Many shops will remove the VAT (IVA) from the price of the item before closing the sale. If not, then presumably you will be declaring your purchases at the border when leaving Italy. As always, you need to keep all sales slips.
Obtaining a VAT refund
Many people apply for their VAT refunds at the airport before leaving Italy. The first step is to go to the airport customs office and enter the IVA refund line.
The customs officer will review all of your purchases and compare them with your receipts. The officer will stamp all receipts. Major purchases, such as a watch, will need to match serial numbers on the receipt, the watch case, the warranty card, and anywhere else it might appear.
If you dealt with some of the larger merchants, they are likely to have a branch at the airport. Premier Tax Free is one of the most common. Take your stamped receipts to the merchant branch and receive your cash IVA refund right there.
If your merchant has no airport branch mail your stamped receipt to them, requesting an IVA refund. Of course you may never see a refund or ever hear from the merchant. Even if they should send your refund it may come as a check in euros. You’ll likely lose a part of your refund in conversion fees and foreign currency translation.
If you want to bring some valuable foreign-made items back into the U.S. that you owned before leaving – like watches and jewelry – you can register them at a U.S. Customs and Border Protection (CBP) office or at the airport. You’ll need the items and their serial numbers to fill out the registration forms. Once they’re completed and filed you shouldn’t have any problems bringing your belongings back into the U.S. on your return.
The U.S. has a tax exemption of $800 per person on items bought abroad. Family members can combine their $800 tax exemptions in a joint declaration of value.
Items valued $1,000 over the exemption are taxed at three percent. Beyond that, the tax rate climbs to 6.5 percent.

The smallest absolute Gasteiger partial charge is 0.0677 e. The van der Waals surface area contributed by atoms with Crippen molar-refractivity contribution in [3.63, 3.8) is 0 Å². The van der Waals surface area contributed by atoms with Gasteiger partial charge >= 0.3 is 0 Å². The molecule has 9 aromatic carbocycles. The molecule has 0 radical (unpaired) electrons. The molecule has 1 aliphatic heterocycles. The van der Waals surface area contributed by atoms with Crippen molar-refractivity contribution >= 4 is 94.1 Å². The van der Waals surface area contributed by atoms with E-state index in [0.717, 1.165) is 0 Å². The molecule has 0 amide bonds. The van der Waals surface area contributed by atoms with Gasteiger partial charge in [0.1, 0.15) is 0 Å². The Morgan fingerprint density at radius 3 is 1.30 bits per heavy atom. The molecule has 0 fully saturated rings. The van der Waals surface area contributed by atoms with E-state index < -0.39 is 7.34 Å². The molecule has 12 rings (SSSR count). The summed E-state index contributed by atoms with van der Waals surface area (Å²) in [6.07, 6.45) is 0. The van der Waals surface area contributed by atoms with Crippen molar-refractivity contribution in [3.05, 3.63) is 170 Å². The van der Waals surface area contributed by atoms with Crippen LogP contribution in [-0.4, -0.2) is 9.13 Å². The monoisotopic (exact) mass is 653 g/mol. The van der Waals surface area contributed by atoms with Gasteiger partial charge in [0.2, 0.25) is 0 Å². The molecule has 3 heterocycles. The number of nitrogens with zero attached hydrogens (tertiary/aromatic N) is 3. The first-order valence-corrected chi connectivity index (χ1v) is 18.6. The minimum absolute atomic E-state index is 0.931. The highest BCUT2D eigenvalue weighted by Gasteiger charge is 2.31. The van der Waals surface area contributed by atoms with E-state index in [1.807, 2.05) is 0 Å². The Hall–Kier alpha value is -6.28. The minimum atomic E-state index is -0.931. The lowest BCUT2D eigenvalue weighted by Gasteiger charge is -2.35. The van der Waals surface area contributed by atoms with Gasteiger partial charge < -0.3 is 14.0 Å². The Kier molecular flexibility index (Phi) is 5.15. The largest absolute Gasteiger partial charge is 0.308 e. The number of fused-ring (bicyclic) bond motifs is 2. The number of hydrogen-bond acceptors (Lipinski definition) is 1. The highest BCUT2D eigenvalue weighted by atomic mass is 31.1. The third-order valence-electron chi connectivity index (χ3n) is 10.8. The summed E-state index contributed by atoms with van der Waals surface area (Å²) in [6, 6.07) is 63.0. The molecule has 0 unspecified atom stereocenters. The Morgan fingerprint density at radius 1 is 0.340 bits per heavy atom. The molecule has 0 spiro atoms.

You should declare watches and jewelry you purchased abroad. It doesn’t matter if they’re for your business, from duty-free shops, or gifts you received. Declare them.
The duty-free status of items purchased in duty-free shops only applies in the country where they were purchased. You just may have to pay an import duty on them when you enter the U.S.
Shipping from foreign countries into the U.S.
Someone with experience in shipping purchases from Europe to the U.S. in order to avoid U.S. Customs duty has told me that shipping by USPS rather than any other shipper (especially FedEx, I’m told) is less prone to discovery, levying a fine and the customs duty payable. Even so, the CBP is so sophisticated that it would surprise me if the loophole of shipping taxable goods into the U.S. has not already been discovered and slammed shut.
My advice? Don’t try it. The fine if discovered is far greater than just paying the tax.
Managing your VAT refund
There are apps available to assist in computing the VAT refund, locating its refund point should you want it paid in cash rather than credited to your credit card, and tracking its progress worldwide.
One of the apps I uncovered in my research for this article was Global Blue. There are others including WeVat Tax Refund, Stamp-Tax-Free, and Custom Cash—Tax Free Shopping.
Final words of advice
Don’t try skirting the customs system. Any amount you might save in duty and VAT payments would be more than swallowed up if you’re caught. And you’ll quite likely be caught.
Few casual travelers are professional smugglers. But every customs agent is a trained professional. The odds are so far against you.
Be honest when questioned by agents. Be courteous. Don’t be defensive. They’re just trying to do their jobs.
If you really don’t want to deal with the customs system, leave your valuables at home and don’t buy anything on your trip. But where’s the fun in that?
* This article was first published on May 17, 2019 at Yes, You Must Pay Duties And Taxes On Your Personal Watches When Traveling, But Here’s How To Avoid The Worst.